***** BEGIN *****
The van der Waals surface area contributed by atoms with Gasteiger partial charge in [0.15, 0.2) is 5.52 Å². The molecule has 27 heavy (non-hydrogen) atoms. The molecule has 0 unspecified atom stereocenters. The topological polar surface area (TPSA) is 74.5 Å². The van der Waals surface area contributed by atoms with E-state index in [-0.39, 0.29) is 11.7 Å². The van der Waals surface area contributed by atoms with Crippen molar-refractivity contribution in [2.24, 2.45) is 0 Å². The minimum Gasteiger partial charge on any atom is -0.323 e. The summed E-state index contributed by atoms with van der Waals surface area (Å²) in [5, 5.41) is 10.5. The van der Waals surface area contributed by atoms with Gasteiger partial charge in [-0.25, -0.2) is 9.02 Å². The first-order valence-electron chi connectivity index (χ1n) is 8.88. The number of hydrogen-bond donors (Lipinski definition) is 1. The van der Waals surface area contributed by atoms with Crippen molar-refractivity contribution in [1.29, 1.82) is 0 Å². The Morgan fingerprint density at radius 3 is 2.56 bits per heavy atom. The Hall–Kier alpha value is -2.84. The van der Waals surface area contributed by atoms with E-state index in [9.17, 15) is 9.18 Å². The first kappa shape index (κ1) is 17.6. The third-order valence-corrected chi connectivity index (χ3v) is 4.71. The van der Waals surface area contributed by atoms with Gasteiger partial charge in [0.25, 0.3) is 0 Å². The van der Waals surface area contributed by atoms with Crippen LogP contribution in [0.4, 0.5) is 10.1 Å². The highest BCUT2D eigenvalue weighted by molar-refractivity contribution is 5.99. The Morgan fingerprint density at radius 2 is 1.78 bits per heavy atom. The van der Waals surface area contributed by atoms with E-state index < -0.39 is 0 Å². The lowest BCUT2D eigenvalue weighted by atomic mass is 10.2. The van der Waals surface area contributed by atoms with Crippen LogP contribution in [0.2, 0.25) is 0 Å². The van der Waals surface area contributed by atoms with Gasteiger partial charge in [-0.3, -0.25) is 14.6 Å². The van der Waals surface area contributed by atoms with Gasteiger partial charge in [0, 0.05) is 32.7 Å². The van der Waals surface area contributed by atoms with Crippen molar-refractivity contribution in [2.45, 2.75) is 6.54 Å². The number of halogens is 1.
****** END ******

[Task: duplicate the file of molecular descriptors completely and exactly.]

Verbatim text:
The van der Waals surface area contributed by atoms with Gasteiger partial charge in [0.15, 0.2) is 5.52 Å². The molecule has 27 heavy (non-hydrogen) atoms. The molecule has 0 unspecified atom stereocenters. The topological polar surface area (TPSA) is 74.5 Å². The van der Waals surface area contributed by atoms with E-state index in [-0.39, 0.29) is 11.7 Å². The van der Waals surface area contributed by atoms with Crippen molar-refractivity contribution in [2.24, 2.45) is 0 Å². The minimum Gasteiger partial charge on any atom is -0.323 e. The summed E-state index contributed by atoms with van der Waals surface area (Å²) in [5, 5.41) is 10.5. The van der Waals surface area contributed by atoms with Gasteiger partial charge in [-0.25, -0.2) is 9.02 Å². The first-order valence-electron chi connectivity index (χ1n) is 8.88. The number of hydrogen-bond donors (Lipinski definition) is 1. The van der Waals surface area contributed by atoms with Crippen molar-refractivity contribution in [1.29, 1.82) is 0 Å². The Morgan fingerprint density at radius 3 is 2.56 bits per heavy atom. The Hall–Kier alpha value is -2.84. The van der Waals surface area contributed by atoms with E-state index in [9.17, 15) is 9.18 Å². The first kappa shape index (κ1) is 17.6. The third-order valence-corrected chi connectivity index (χ3v) is 4.71. The van der Waals surface area contributed by atoms with Gasteiger partial charge in [0.25, 0.3) is 0 Å². The van der Waals surface area contributed by atoms with Crippen LogP contribution in [0.4, 0.5) is 10.1 Å². The highest BCUT2D eigenvalue weighted by molar-refractivity contribution is 5.99. The Morgan fingerprint density at radius 2 is 1.78 bits per heavy atom. The van der Waals surface area contributed by atoms with E-state index < -0.39 is 0 Å². The lowest BCUT2D eigenvalue weighted by atomic mass is 10.2. The van der Waals surface area contributed by atoms with Crippen LogP contribution in [0.2, 0.25) is 0 Å². The van der Waals surface area contributed by atoms with Gasteiger partial charge in [-0.3, -0.25) is 14.6 Å². The van der Waals surface area contributed by atoms with Gasteiger partial charge in [0, 0.05) is 32.7 Å². The van der Waals surface area contributed by atoms with Crippen molar-refractivity contribution in [2.45, 2.75) is 6.54 Å². The number of halogens is 1.